PORTLAND, Ore. (KOIN) — Halloween always falls on October 31. It’s tradition. But more people each year are hoping that the holiday will be moved to the last Saturday of October to better accommodate both children and working adults.

The meaning of Halloween may be why moving it to the last Saturday of the month isn’t so simple. According to the Library of Congress, “Halloween, also known as All Hallow’s Eve, originated as the ancient Celtic festival of Samhain, meaning ‘summer’s end.’ The autumnal holiday, rooted in Christian and pagan festivals — with elements of magic and mystery — celebrated the link between seasonal and life cycles.”

Regardless, one Change.Org petition to ‘Move Halloween to the last Saturday in October’ has over 3,000 signatures. Despite being addressed to the U.S. president, House of Representatives, Senate, and senators Mitch McConnell and Charles Schumer, no moves have been made to reschedule the holiday yet.

People who signed the petition say that a Saturday night Halloween would ensure that children and adults alike could celebrate the holiday to their heart’s content without worrying about the following school or workday.

The Halloween & Costume Association has gained even more support on its Change.Org petition with about 157,000 signatures and counting. Since the petition was originally posted in 2018, the association has decided that there should be a National Trick or Treat Day on the last Saturday of October — in addition to the preexisting Oct. 31 holiday.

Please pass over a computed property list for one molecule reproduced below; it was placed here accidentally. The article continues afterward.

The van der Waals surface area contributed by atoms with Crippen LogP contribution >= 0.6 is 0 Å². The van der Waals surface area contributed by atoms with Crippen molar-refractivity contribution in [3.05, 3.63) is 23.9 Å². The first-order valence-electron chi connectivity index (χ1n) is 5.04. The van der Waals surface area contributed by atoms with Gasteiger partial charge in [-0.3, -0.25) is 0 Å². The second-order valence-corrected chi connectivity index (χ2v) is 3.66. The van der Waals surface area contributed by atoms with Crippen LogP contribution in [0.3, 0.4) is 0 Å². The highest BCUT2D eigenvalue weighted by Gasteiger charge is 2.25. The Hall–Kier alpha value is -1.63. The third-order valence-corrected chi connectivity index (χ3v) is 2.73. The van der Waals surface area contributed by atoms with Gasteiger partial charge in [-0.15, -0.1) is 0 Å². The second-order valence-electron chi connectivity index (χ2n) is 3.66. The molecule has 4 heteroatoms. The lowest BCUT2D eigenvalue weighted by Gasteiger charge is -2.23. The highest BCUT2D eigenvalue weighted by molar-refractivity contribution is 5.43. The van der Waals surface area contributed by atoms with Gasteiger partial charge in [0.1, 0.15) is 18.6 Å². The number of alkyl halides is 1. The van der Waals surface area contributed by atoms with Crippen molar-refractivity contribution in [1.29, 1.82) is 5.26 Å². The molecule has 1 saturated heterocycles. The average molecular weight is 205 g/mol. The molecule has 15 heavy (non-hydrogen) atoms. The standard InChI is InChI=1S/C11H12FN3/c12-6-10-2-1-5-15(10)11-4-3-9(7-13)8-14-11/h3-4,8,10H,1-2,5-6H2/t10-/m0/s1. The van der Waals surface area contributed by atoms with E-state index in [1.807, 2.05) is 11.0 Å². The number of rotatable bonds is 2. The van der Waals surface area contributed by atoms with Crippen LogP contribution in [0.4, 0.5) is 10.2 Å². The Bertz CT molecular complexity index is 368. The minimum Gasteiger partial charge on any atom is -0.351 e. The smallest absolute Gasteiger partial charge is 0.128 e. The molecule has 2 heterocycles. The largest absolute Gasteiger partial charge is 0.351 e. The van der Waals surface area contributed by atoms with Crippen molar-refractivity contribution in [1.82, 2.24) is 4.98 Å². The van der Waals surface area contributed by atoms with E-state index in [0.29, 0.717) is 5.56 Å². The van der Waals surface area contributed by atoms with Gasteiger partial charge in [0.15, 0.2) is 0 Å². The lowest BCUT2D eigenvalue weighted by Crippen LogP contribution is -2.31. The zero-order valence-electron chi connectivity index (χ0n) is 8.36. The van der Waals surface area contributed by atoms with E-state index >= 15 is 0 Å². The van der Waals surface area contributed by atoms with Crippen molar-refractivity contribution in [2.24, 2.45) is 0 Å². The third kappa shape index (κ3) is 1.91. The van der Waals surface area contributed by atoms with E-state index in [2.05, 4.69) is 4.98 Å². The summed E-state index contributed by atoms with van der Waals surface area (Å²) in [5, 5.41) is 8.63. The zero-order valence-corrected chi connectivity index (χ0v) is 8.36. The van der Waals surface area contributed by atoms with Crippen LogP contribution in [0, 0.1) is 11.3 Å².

Although HCA’s petition mostly focuses on making Halloween better for kids, it also acknowledges how the holiday has become a favorite among adults.

Recently, The Conversation reported that the amount of adults who celebrate Halloween has grown from a little over 50% to 70% since 2005. Adults aged between 18 and 34 participate more than any other group, in addition to spending the most for the holiday.

This particular Halloween falls on a Monday, which could distract people who are trying to focus their attention on returning to their school or workweek. Any Monday celebrations could also affect Tuesday productivity, with many children having a sugar hangover and many adults having a plain-ol’ hangover.